This crystal has been developed by a team led by Christine McKenzie at the University of Southern Denmark. The details of the research have been published in the medical journal of Chemical Science. Just ten litres of this crystal are enough to absorb and store all the oxygen present in a room. Oxygen is then retained in the material and can be transported to another place where it can be released by changing the temperature or atmospheric pressure.
The principle is the same as for hemoglobin which absorbs the oxygen from the lungs and then transports its to the organs where oxygen is needed. Similarly, using this new crystal, the scientists can store and take the oxygen to the place where need arises. “An important aspect of this crystal is that it does not react irreversibly with oxygen. It can be used to store and transport oxygen as the solid artificial hemoglobin,” said McKenzie in a press release.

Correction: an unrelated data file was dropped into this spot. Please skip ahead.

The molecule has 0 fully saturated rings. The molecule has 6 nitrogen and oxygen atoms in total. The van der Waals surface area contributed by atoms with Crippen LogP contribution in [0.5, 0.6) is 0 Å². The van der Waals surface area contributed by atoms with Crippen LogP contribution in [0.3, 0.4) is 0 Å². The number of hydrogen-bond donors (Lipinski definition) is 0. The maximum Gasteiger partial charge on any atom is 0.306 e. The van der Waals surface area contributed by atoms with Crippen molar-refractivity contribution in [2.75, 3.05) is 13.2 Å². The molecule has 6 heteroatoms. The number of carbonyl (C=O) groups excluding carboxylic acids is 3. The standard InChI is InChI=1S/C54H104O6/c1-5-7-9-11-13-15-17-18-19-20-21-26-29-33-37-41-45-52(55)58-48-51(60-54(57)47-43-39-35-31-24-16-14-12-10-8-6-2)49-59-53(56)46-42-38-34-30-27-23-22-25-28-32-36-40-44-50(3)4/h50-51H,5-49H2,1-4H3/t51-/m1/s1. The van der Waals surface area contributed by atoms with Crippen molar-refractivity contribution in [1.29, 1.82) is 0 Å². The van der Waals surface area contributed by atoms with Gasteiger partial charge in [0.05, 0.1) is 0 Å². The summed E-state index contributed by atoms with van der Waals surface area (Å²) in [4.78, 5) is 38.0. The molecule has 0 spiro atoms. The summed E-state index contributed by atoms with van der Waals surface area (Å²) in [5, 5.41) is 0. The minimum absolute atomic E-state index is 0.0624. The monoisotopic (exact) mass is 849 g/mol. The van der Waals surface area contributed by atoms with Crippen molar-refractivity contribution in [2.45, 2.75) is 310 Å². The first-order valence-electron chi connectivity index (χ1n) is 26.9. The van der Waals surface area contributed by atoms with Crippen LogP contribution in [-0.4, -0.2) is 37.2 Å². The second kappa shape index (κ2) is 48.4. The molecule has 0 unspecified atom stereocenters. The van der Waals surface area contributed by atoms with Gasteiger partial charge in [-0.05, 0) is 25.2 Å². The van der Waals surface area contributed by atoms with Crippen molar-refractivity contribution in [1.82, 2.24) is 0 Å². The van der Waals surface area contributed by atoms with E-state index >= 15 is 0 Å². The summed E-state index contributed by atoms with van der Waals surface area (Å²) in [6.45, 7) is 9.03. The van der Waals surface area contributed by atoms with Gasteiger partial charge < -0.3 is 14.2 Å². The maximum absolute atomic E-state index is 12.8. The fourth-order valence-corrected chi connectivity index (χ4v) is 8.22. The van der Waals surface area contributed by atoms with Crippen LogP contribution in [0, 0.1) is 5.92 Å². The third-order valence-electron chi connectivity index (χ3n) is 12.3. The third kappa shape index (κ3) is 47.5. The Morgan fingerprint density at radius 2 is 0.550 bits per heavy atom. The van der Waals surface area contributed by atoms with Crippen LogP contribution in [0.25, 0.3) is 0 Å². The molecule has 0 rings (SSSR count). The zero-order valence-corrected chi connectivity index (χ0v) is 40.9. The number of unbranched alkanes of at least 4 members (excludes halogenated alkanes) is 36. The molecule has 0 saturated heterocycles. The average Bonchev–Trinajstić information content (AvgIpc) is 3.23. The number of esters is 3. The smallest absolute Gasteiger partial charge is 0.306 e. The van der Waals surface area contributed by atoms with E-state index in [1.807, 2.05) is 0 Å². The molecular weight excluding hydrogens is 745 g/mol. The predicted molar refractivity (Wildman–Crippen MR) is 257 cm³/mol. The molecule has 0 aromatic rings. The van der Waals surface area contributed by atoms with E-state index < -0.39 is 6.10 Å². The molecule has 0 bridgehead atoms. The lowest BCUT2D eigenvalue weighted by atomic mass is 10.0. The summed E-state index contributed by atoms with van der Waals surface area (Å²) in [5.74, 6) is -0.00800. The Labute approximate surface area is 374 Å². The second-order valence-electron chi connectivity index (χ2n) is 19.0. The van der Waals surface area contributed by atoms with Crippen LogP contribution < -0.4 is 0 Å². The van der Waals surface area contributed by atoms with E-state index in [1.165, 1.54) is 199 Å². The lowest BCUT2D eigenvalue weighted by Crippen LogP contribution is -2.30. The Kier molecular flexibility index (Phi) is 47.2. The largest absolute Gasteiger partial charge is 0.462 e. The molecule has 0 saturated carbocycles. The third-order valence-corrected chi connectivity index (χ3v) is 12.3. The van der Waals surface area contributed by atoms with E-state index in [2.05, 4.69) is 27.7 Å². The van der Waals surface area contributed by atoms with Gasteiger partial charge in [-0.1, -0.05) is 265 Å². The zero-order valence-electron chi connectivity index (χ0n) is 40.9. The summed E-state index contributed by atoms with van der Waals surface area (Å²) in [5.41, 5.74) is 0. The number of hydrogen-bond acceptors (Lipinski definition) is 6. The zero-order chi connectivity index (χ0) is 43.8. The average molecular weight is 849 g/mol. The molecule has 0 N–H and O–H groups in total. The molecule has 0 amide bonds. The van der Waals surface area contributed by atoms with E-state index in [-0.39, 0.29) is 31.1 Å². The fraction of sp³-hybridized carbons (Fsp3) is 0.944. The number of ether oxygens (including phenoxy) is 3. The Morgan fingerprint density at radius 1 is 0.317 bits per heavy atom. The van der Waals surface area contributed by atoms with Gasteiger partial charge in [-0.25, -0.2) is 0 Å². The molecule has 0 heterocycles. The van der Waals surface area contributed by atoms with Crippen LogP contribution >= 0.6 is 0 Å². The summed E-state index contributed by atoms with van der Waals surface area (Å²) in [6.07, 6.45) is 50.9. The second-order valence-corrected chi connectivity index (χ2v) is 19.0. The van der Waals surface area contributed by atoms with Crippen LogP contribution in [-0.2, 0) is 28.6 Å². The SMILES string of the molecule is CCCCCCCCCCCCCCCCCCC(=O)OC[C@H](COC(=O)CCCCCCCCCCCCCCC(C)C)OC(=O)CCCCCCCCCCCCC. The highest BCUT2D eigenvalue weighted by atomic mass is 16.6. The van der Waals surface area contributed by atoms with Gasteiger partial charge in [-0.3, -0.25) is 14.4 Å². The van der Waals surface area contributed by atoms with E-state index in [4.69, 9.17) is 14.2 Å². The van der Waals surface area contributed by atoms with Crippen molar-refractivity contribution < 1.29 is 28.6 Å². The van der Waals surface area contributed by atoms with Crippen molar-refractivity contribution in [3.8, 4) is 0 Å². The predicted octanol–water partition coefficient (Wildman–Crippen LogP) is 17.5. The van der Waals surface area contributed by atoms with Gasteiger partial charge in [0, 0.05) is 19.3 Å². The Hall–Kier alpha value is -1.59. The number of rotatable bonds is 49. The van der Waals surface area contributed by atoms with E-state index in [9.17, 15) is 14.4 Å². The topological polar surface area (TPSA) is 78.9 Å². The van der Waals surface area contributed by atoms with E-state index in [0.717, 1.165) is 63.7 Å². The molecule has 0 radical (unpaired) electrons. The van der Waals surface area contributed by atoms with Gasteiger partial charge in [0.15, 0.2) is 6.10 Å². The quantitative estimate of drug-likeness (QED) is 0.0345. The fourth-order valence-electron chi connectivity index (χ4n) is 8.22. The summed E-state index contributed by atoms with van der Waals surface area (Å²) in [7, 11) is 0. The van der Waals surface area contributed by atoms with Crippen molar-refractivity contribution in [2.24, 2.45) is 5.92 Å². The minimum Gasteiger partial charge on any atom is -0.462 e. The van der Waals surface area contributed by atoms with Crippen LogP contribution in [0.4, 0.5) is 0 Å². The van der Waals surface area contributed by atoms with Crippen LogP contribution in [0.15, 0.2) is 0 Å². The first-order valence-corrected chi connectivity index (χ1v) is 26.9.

As we know that hemoglobin requires iron to absorb oxygen, similarly in the case this crystal, it needs Cobalt to function. Hence, the mechanism of its operation is similar to animals and human beings which require iron, while Crabs and Spiders use Copper.
The discovery could prove decisive for science and medicine. One can imagine that this new material could be used to provide an alternative to patients on artificial respiration or divers can use it to absorb the oxygen in the water! In writing, we are very excited to discover all the uses of this crystal. As for you, would you imagine breathing two hours under water using this crystal?